When prosperity and stability is threatened, people die
Out of desperation, many people move into informal camps near cities or to humanitarian camps seeking food and medical care. Once there, they can face other serious problems, including cholera and measles.
The Washington Post reported that, during the 2017 Somali drought, nearly 160,000 people moved to camps in Baidoa in central Somalia. As a result, cholera, a swift and deadly disease if left untreated, struck tens of thousands of these displaced people.
In the face of these enormous challenges, is there anything that can be done to help break, or at least mitigate, this cycle of despair?
Market-based insurance solutions can help address complex problems for pastoralists
What if pastoralists could look to the market to help manage some of their risks? What if they could insure against animal loss? For a long time, this was not possible, but in 2010, index-based livestock insurance, a kind of “micro-insurance,” became available to pastoralists in Kenya, expanding to Ethiopia in 2012.
Index-based livestock insurance uses remote sensing technologies to identify how much vegetation — some of it fodder — exists in a location. This data is combined with information from a public index of vegetation coverage to identify the level of risk of harm to animals in the future. This risk assessment, in turn, can be used to create a policy premium rate.
Agents do not need to find or visit the mobile pastoralists — they use satellite imagery to identify areas where losses are likely to be taking place and they pay for average losses, not for specific losses.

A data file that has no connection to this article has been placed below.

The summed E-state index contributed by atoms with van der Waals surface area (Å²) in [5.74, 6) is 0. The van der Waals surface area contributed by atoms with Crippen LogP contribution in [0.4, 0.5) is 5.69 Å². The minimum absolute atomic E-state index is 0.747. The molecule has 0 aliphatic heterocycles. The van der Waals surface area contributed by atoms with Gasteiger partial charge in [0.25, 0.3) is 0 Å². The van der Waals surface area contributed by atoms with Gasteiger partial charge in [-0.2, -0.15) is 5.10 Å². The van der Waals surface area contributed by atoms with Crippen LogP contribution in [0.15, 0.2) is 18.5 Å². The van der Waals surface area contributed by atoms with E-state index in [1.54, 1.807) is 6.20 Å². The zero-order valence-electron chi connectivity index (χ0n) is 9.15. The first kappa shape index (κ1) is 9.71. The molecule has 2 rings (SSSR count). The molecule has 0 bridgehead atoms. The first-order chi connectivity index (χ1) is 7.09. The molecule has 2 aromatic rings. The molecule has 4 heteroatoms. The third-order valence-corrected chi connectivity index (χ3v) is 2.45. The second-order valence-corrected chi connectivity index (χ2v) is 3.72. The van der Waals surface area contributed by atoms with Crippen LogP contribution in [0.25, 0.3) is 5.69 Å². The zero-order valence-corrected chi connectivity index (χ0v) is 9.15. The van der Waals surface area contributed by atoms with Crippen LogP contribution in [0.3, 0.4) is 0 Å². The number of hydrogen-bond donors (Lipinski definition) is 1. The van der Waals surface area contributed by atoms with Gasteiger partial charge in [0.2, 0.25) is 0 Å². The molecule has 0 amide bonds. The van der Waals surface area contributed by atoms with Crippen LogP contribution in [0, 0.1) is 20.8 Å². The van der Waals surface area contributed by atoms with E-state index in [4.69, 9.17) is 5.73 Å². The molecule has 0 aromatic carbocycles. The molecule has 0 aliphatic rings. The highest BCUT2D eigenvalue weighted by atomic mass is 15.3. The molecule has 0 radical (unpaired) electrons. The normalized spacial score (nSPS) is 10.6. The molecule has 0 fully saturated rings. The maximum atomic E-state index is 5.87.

Pastoralists collect payouts (via tablets and using biometrics) when the amount of grass or other vegetation falls below a threshold. With their payouts, policyholders can buy fodder, pay for vet care, or purchase new animals. Research shows that these payouts reduced “distress” sales and dependence on food aid.
Aid agencies have played a role in supporting the development of this product, but the hope is that it is now on its way to becoming an important part of the commercial insurance market.
Entrepreneurs are already solving critical problems
Kenya-based insurance company Takaful Insurance of Africa (TIA), which won the African 2017 Insurance Innovation Award, along with partner organization the International Livestock Research Institute (ILRI), introduced their index-based livestock policies, which are Islamic-law compliant, in 2013.
In 2014, they made their first payout to pastoralists in the northeastern part of Kenya. The product became available in six Kenyan counties and paid benefits to nearly 2,000 families out of a pool of over 12,000 policyholders as of 2017. TIA has since expanded to Somalia.
If government regulations allow it, this model of index-based insurance could spread across the Sahel in Africa and beyond, helping thousands of at-risk communities manage an uncertain future.
Insurance obviously cannot solve all of the complex problems of hunger, malnutrition, and famine in drought-stricken East Africa, but this market-based innovation is a welcome strategy to help protect families that have lost so much.
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Updated by Joseph Simnett